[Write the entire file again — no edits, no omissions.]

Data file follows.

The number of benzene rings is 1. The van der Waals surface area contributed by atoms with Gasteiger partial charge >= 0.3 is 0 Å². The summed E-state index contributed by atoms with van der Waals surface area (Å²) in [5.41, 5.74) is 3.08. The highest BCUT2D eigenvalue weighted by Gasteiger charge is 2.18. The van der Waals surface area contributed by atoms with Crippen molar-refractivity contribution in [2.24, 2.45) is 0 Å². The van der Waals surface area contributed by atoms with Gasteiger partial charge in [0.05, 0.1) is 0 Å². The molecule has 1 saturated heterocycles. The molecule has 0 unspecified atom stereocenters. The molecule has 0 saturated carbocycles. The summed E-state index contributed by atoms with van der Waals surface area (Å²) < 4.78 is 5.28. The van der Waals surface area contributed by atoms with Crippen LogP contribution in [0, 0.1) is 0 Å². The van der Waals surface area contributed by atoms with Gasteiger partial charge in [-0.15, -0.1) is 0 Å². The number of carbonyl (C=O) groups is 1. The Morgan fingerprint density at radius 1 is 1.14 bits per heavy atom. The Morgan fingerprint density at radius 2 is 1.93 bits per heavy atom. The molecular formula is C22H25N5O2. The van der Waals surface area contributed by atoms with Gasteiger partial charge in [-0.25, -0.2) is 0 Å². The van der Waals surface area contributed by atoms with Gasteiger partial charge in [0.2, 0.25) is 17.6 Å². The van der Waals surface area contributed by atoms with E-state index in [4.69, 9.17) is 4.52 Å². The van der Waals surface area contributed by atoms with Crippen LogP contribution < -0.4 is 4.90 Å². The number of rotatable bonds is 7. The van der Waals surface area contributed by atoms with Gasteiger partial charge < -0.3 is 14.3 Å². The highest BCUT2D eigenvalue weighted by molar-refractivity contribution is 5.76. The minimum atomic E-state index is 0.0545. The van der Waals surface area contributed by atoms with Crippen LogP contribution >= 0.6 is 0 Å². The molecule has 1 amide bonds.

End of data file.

The number of benzene rings is 1. The van der Waals surface area contributed by atoms with Gasteiger partial charge >= 0.3 is 0 Å². The summed E-state index contributed by atoms with van der Waals surface area (Å²) in [5.41, 5.74) is 3.08. The highest BCUT2D eigenvalue weighted by Gasteiger charge is 2.18. The van der Waals surface area contributed by atoms with Crippen molar-refractivity contribution in [2.24, 2.45) is 0 Å². The van der Waals surface area contributed by atoms with Gasteiger partial charge in [0.05, 0.1) is 0 Å². The molecule has 1 saturated heterocycles. The molecule has 0 unspecified atom stereocenters. The molecule has 0 saturated carbocycles. The summed E-state index contributed by atoms with van der Waals surface area (Å²) < 4.78 is 5.28. The van der Waals surface area contributed by atoms with Crippen LogP contribution in [0, 0.1) is 0 Å². The van der Waals surface area contributed by atoms with Gasteiger partial charge in [-0.15, -0.1) is 0 Å². The number of carbonyl (C=O) groups is 1. The Morgan fingerprint density at radius 1 is 1.14 bits per heavy atom. The Morgan fingerprint density at radius 2 is 1.93 bits per heavy atom. The molecular formula is C22H25N5O2. The van der Waals surface area contributed by atoms with Gasteiger partial charge in [-0.25, -0.2) is 0 Å². The van der Waals surface area contributed by atoms with Gasteiger partial charge in [0.2, 0.25) is 17.6 Å². The van der Waals surface area contributed by atoms with E-state index in [4.69, 9.17) is 4.52 Å². The van der Waals surface area contributed by atoms with Crippen LogP contribution < -0.4 is 4.90 Å². The number of rotatable bonds is 7. The van der Waals surface area contributed by atoms with Gasteiger partial charge < -0.3 is 14.3 Å². The highest BCUT2D eigenvalue weighted by molar-refractivity contribution is 5.76. The minimum atomic E-state index is 0.0545. The van der Waals surface area contributed by atoms with Crippen LogP contribution >= 0.6 is 0 Å². The molecule has 1 amide bonds.